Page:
I have always loved studying and explaining the small intracacies to large scale changes that our planet is going through all the time. No measurement is too small to make a difference in our understanding of Earth. I love to convey the science of NASA and beyond through highly visual methods, including hands-on activities, visualizations, animations. So many kids are visual learners. At NASA, we are highly visual, so it’s a perfect marriage of science, technology, art, and ideas.
How does The GLOBE Observer program work? Can everyone participate in this program?
The GLOBE Program’s GLOBE Observer is a citizen science app allowing volunteers, in the 127 current GLOBE Program countries, to take observations and contribute to the GLOBE community. Currently, you can observe clouds, mosquito habitats, land cover, and tree height. We also have a temporary protocol tool in the GO app that will help you document air temperature and clouds during an eclipse.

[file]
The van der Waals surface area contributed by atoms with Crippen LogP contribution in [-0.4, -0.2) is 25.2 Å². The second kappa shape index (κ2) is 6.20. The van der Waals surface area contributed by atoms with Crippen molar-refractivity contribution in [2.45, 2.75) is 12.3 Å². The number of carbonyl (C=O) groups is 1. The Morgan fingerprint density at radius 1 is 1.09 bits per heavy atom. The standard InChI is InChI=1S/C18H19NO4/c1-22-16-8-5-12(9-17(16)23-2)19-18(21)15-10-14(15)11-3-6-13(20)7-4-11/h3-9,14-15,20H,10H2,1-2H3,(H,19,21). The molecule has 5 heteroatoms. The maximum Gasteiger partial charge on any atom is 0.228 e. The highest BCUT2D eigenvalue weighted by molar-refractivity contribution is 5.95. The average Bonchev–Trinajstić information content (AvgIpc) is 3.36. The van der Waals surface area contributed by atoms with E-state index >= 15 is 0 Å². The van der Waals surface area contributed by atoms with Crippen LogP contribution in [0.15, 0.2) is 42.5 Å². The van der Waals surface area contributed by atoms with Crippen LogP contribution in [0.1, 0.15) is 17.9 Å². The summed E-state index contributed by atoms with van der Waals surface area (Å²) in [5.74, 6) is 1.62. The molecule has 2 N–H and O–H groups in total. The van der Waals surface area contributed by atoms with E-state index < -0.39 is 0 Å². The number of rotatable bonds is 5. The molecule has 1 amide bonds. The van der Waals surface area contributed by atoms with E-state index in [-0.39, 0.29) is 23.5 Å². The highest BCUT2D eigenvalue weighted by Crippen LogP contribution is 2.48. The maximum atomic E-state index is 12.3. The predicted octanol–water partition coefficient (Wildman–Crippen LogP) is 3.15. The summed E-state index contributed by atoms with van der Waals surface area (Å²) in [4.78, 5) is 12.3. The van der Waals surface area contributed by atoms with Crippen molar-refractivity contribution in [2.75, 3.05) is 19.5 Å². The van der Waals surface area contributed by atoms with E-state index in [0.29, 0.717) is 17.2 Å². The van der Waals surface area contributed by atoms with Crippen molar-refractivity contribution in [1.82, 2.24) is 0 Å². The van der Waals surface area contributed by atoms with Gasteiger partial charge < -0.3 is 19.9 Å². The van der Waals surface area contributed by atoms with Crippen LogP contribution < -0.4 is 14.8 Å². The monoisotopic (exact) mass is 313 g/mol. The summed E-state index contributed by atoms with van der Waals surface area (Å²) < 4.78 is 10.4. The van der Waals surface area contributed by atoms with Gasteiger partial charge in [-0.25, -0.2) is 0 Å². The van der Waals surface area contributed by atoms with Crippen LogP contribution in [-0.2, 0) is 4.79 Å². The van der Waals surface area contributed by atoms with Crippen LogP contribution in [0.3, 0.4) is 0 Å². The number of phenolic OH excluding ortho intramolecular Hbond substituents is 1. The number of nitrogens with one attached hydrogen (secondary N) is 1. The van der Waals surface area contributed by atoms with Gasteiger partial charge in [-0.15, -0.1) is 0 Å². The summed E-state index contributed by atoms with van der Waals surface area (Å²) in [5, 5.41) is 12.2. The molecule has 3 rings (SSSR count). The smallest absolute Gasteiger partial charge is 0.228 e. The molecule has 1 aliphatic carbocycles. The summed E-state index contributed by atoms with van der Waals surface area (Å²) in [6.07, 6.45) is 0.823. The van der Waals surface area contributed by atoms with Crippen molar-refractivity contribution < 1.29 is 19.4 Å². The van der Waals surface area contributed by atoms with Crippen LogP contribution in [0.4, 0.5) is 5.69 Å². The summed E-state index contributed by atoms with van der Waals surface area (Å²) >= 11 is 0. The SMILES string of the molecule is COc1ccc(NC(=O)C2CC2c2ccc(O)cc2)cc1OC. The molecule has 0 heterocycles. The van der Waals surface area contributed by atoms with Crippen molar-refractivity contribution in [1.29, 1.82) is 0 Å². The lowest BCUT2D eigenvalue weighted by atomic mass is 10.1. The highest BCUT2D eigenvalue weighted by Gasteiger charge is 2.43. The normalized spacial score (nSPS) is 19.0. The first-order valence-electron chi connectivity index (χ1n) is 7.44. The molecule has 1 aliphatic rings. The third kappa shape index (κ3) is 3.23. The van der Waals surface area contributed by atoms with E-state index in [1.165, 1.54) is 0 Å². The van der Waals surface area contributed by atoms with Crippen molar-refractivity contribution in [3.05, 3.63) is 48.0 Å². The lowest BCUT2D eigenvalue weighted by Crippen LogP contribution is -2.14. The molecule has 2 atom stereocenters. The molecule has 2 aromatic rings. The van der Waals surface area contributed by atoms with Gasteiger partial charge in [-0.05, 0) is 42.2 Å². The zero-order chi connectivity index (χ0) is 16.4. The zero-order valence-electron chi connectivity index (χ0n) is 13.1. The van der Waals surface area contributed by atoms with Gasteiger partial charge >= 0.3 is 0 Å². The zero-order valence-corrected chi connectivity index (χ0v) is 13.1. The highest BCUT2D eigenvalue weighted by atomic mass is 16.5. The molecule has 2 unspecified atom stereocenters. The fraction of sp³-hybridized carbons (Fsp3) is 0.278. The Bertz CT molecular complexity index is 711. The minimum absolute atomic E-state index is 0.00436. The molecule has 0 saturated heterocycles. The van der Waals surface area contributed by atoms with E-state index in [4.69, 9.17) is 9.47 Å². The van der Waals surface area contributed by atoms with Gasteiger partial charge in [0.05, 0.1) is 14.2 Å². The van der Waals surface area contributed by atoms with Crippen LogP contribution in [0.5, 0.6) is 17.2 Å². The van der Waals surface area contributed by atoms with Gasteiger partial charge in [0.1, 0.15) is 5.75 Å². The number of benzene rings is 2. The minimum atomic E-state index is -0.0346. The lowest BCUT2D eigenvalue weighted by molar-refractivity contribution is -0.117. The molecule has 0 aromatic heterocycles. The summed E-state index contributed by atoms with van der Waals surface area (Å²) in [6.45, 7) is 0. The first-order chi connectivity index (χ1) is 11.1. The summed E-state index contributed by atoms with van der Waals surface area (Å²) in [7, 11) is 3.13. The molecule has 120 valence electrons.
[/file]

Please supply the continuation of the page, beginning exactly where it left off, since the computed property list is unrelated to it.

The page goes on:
Anyone in a GLOBE country, with a compatible mobile device (cell phone, tablet, etc.) can use GLOBE Observer. People can participate as an individual, at a GLOBE school, as GLOBE alumni, with your family, at an after school club or summer camp, at the local library, and more! We also have the ability for people to form a virtual GLOBE team, to combine your observations with others, near or far. A bit of a disclaimer, Children under the age of 13 should be supervised by an adult when using the GLOBE Observer. You can learn more about the GLOBE Program’s GLOBE Observer at (click HERE).